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Police a threat to press freedom

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ZIMBABWEAN journalists yesterday joined the rest of the world in celebrating Press Freedom Day amid a cynical reminder by police that we are yet to reach the Promised Land.

Police in Harare disrupted a march by journalists under the pretext that they had not sought clearance.

An event organised by the Zimbabwe Association of Community Radios (Zacras), also scheduled for Harare, was cancelled at the last minute after police claimed they had more pressing national issues to attend to.

Zacras had initially been cleared by the police before the surprise U-turn by the cops.

The disruptive behaviour by the police came against the backdrop of increasing cases of press freedom violations by the law enforcement agents. The return of Jonathan Moyo as Information, Media and Broadcasting Services minister last year had ushered in new hope of change of fortunes in the media sector.

Moyo promised to change the way things were being done, which he admitted had natured polarisation and a generally unhealthy relationship between the government and the media.

He toured privately-owned media houses and went on to set up a body that is currently consulting Zimbabweans on what needs to be done to improve the media sector.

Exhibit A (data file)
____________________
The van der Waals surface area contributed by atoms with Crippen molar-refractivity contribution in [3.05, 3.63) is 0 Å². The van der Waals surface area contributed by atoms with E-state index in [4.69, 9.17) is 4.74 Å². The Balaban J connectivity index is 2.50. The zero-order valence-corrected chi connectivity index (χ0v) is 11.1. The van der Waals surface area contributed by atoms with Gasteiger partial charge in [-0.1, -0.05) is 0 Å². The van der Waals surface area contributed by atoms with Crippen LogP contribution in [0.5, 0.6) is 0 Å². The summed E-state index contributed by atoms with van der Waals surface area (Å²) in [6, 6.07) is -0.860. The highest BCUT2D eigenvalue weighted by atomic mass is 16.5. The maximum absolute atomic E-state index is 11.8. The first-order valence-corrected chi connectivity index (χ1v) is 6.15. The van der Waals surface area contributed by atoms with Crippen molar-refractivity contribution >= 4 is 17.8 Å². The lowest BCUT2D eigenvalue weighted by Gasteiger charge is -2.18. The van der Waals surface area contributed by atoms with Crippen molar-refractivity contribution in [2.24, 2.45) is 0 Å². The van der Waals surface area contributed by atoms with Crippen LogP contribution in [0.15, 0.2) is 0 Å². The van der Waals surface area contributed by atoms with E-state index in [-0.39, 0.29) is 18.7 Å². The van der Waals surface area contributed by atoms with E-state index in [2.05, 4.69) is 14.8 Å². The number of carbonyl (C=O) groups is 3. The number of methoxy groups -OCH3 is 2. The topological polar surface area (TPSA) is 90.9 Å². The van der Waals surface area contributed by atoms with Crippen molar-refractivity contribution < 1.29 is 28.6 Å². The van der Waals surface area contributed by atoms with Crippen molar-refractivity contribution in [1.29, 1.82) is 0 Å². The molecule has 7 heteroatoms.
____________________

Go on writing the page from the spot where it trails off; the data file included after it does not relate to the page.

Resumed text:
Moyo has also spoken vigorously against the continued use of archaic criminal defamation laws by the powerful in society to hinder journalists from doing their job.

However, this is where the positives end.

Police appear bent on doing exactly the opposite of what Moyo is trying to achieve by routinely arresting journalists on criminal defamation charges that are not likely to pass the scrutiny of the courts.

Already journalists and editors of some of the country’s leading newspaper titles – NewsDay and Daily News – have been arrested this year.

Moyo’s protests have fallen on deaf ears with police seemingly not ready to reform.

The unfortunate disruption of Press Freedom Day activities and the arrests of journalists point to a police force that is in urgent need of reorientation.

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